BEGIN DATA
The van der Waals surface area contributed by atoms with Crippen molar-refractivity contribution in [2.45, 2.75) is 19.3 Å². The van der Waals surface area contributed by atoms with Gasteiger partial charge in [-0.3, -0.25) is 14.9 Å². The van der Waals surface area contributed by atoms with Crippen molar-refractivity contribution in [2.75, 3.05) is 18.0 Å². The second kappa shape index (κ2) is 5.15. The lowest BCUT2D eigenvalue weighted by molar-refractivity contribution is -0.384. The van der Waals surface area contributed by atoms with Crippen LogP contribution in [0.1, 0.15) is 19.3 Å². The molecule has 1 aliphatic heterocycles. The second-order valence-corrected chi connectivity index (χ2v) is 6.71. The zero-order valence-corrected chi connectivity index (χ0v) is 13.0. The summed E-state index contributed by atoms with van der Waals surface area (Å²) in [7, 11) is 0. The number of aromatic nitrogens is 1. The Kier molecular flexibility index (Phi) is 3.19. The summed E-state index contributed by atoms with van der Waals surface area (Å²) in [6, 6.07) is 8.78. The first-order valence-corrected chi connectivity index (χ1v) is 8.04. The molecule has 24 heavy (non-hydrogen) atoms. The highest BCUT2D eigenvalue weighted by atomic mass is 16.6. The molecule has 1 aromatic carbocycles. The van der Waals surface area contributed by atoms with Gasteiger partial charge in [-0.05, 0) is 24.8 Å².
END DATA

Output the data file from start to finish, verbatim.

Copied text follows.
The van der Waals surface area contributed by atoms with Crippen molar-refractivity contribution in [2.45, 2.75) is 19.3 Å². The van der Waals surface area contributed by atoms with Gasteiger partial charge in [-0.3, -0.25) is 14.9 Å². The van der Waals surface area contributed by atoms with Crippen molar-refractivity contribution in [2.75, 3.05) is 18.0 Å². The second kappa shape index (κ2) is 5.15. The lowest BCUT2D eigenvalue weighted by molar-refractivity contribution is -0.384. The van der Waals surface area contributed by atoms with Crippen LogP contribution in [0.1, 0.15) is 19.3 Å². The molecule has 1 aliphatic heterocycles. The second-order valence-corrected chi connectivity index (χ2v) is 6.71. The zero-order valence-corrected chi connectivity index (χ0v) is 13.0. The summed E-state index contributed by atoms with van der Waals surface area (Å²) in [7, 11) is 0. The number of aromatic nitrogens is 1. The Kier molecular flexibility index (Phi) is 3.19. The summed E-state index contributed by atoms with van der Waals surface area (Å²) in [6, 6.07) is 8.78. The first-order valence-corrected chi connectivity index (χ1v) is 8.04. The molecule has 24 heavy (non-hydrogen) atoms. The highest BCUT2D eigenvalue weighted by atomic mass is 16.6. The molecule has 1 aromatic carbocycles. The van der Waals surface area contributed by atoms with Gasteiger partial charge in [-0.05, 0) is 24.8 Å².